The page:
In a victory for free speech, the Counter Olympics Network today held a demonstration of 500 people against the corporate takeover and militarisation of the Olympic Games
Under pressure from local campaigners, Tower Hamlets Council was forced to lift its ban on the arranged speakers for the demonstration, which included MP John McDonnell, Ruth Tanner from War on Want, and Stop the Olympic Missiles campaigner and vice-chair of Stop the War Coalition, Chris Nineham.
Many of the protesters spoke out against the heavy military presence in London, with an estimated 18,000 troops deployed - almost double the number of those stationed in Afghanistan, making it the heaviest militarisation in the UK since WW2.
The protest marched past Bow Quarter, host to some of the East End's surface-to-air missiles, in-situ on the roofs of residential buildings during the Games.
Much criticism was directed against the sponsorship by Dow Chemical and BP, which was highlighted by a theatre performance at the rally that concluded the demonstration at Wennington Green.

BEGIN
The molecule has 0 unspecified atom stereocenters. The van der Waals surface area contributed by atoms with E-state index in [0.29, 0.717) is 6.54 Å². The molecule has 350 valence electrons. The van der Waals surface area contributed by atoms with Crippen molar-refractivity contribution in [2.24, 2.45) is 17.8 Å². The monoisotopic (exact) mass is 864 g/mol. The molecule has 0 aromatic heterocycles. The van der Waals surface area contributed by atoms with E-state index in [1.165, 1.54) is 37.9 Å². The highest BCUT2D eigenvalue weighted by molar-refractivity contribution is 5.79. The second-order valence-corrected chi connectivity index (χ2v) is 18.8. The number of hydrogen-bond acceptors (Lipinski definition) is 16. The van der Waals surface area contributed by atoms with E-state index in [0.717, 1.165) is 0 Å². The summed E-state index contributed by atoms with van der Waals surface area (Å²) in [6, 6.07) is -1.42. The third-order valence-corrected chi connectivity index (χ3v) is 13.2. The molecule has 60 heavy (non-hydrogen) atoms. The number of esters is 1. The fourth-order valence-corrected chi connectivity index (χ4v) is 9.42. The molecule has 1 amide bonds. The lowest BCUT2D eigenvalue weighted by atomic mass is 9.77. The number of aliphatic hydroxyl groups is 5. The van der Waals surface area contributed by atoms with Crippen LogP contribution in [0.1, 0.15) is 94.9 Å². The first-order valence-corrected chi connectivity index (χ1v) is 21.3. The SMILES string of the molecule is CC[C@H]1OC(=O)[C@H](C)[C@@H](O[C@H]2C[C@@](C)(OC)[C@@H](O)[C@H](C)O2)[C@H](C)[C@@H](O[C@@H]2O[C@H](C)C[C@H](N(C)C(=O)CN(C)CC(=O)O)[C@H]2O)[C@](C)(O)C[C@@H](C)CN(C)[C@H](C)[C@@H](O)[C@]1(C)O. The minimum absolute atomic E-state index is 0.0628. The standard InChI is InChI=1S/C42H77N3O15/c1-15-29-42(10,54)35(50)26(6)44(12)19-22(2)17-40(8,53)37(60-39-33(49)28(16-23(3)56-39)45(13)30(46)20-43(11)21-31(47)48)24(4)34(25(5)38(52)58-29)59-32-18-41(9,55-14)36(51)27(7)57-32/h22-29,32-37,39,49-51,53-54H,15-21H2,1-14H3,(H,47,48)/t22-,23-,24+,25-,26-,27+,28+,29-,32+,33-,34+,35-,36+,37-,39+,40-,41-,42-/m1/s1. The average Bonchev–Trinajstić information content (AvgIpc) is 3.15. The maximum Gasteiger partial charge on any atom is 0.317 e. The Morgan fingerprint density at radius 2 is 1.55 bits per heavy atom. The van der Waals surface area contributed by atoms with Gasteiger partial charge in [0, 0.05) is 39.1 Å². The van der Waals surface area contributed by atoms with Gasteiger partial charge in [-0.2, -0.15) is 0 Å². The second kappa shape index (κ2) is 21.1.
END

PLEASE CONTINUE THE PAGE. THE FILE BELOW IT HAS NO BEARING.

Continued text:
Most of all, the speakers focussed on the way the corporate takeover of the games has turned them into a jamboree for the rich which has brought only rent hikes, militarisation and traffic jams for most Londoners.
Stop the War Coalition's Chris Nineham said, 'Danny Boyle's opening ceremony was worlds away from how the Olympics are actually being organised.
'The Olympics has already broken records: the most arrests on the opening day, the highest ticket prices, the highest expenditure on security and the greatest degree of corporate control. And all this holds a mirror up to our government; brazenly elitist, obsessed with profit and the military.'
More articles from this author
- Armed force on the streets: the French experience
- Durham Teaching assistants: Behind closed doors? Or out in the open?
- Vote Labour and prepare to fight
- France: the crisis continues - part 2
- Student to student: why this time you must vote
- Out on the streets, Corbyn is drawing a crowd
- France: the crisis continues - part 1